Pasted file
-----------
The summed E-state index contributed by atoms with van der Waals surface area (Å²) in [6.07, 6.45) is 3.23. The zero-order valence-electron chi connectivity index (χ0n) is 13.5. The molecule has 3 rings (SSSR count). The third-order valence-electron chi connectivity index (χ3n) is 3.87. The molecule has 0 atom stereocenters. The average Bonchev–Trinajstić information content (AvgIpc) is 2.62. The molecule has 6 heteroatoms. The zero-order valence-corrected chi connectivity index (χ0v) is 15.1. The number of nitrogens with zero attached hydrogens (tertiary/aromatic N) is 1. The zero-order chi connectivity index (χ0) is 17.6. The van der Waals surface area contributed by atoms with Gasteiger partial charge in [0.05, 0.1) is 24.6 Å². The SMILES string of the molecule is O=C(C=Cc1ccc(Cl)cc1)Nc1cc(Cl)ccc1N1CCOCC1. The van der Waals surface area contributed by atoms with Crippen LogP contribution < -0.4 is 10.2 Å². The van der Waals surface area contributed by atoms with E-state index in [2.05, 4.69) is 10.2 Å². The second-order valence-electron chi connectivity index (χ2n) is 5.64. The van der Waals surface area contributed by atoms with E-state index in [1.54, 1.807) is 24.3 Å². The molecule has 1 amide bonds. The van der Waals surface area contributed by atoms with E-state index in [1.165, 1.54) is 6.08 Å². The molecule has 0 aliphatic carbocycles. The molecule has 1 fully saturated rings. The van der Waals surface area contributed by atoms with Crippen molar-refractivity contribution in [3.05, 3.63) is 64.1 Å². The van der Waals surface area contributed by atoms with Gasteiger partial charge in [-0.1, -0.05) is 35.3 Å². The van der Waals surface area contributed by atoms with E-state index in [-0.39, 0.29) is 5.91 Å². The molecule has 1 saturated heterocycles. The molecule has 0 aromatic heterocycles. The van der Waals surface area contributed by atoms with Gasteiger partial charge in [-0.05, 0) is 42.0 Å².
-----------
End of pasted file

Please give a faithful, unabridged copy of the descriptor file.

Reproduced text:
The summed E-state index contributed by atoms with van der Waals surface area (Å²) in [6.07, 6.45) is 3.23. The zero-order valence-electron chi connectivity index (χ0n) is 13.5. The molecule has 3 rings (SSSR count). The third-order valence-electron chi connectivity index (χ3n) is 3.87. The molecule has 0 atom stereocenters. The average Bonchev–Trinajstić information content (AvgIpc) is 2.62. The molecule has 6 heteroatoms. The zero-order valence-corrected chi connectivity index (χ0v) is 15.1. The number of nitrogens with zero attached hydrogens (tertiary/aromatic N) is 1. The zero-order chi connectivity index (χ0) is 17.6. The van der Waals surface area contributed by atoms with Gasteiger partial charge in [0.05, 0.1) is 24.6 Å². The SMILES string of the molecule is O=C(C=Cc1ccc(Cl)cc1)Nc1cc(Cl)ccc1N1CCOCC1. The van der Waals surface area contributed by atoms with Crippen LogP contribution < -0.4 is 10.2 Å². The van der Waals surface area contributed by atoms with E-state index in [2.05, 4.69) is 10.2 Å². The second-order valence-electron chi connectivity index (χ2n) is 5.64. The van der Waals surface area contributed by atoms with E-state index in [1.54, 1.807) is 24.3 Å². The molecule has 1 amide bonds. The van der Waals surface area contributed by atoms with E-state index in [1.165, 1.54) is 6.08 Å². The molecule has 0 aliphatic carbocycles. The molecule has 1 fully saturated rings. The van der Waals surface area contributed by atoms with Crippen molar-refractivity contribution in [3.05, 3.63) is 64.1 Å². The van der Waals surface area contributed by atoms with Gasteiger partial charge in [-0.1, -0.05) is 35.3 Å². The van der Waals surface area contributed by atoms with E-state index in [-0.39, 0.29) is 5.91 Å². The molecule has 1 saturated heterocycles. The molecule has 0 aromatic heterocycles. The van der Waals surface area contributed by atoms with Gasteiger partial charge in [-0.05, 0) is 42.0 Å².